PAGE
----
This might seem harsh. Stern. Unkind. Unfeeling. 

A Different Kind of Calling. A Different Mission

But look closer. Marcellus has asked for – and Mark has reported – the only kind of apostolic call he could imagine. The one that mirrored the other 12: to be with Jesus, to travel with him, to hear his teachings up close, to minister as was given them to do. But Jesus gives Marcellus another kind of apostolic call. He apostles him – apostolo, in Greek, means to send – to fulfill another mission. He makes him a different kind of apostle, a different kind of priest. Marcellus too is apostl-ed. He is sent. Even if he is not to remain among the community of formal priests gathered around Jesus. 

In further support of this idea, consider this: in his summons to Marcellus, Jesus and Mark use two words that are usually reserved for apostles, those with a formal ministry or mission. 

ἀπαγγέλλω, ap-angelo. Go to your home and your people and apangelo them, announce to them . . . Apangelo is a close cousin to ev-angelo and means to bring tidings, to proclaim, to make known openly, to declare. Jesus is sending Marcellus on an active mission, to make the Gospel known in pagan lands. To bring the good news to those who have not heard it. If this is not quite a priestly calling like that of the 12, it is nonetheless an evangelical mission of parallel weight and dignity. At least, it is Jesus’ priestly call for Marcellus. It is that to which Jesus apostles him.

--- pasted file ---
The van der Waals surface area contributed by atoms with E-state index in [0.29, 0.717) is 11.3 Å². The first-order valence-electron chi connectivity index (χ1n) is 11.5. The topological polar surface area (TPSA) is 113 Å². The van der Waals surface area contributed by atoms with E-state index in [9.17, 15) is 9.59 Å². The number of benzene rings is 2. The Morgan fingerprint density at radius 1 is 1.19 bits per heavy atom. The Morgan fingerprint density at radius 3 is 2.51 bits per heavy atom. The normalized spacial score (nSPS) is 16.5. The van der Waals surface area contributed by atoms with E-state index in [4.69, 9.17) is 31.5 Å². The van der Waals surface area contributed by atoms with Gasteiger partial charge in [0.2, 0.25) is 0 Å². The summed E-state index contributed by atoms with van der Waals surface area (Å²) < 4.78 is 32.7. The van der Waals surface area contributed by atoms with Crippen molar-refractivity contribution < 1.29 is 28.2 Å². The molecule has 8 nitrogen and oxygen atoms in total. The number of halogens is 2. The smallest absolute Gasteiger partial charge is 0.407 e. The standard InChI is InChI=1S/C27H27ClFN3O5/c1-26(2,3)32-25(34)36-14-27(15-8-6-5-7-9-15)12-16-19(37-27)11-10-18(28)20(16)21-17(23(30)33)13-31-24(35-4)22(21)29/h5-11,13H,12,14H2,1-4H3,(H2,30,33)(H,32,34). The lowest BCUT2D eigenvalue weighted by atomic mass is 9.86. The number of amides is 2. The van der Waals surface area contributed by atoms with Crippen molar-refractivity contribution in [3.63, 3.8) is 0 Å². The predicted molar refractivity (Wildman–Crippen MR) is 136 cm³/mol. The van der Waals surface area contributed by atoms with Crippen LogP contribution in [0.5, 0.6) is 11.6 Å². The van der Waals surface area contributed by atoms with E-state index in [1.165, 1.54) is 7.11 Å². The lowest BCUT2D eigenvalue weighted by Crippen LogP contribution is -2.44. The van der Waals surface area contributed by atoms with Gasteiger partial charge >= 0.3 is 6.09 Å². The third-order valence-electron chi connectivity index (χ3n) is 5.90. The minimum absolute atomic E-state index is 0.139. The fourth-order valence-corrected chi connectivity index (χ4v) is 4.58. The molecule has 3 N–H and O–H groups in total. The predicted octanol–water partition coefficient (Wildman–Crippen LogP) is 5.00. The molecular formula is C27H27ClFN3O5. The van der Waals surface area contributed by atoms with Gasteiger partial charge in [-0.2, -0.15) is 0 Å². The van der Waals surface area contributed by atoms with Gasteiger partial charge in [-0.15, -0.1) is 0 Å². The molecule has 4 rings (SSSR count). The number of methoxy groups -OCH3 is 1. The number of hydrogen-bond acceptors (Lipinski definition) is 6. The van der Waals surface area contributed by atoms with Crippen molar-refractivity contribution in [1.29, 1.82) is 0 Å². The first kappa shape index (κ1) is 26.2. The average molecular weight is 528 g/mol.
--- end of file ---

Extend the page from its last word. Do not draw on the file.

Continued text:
Marcellus is not called to be in the interior of Jesus’ community; he is sent to the periphery, to announce his mercy to those whom Jesus will later visit. To bring the message of Jesus to those who have not yet heard of Him.

If this is not clear enough, consider the next verse. Here we learn how Marcellus responds to his apostolic calling. 

“And he went and began to proclaim in the Decapolis all that Jesus had done for him and all were amazed.” Mark 5:20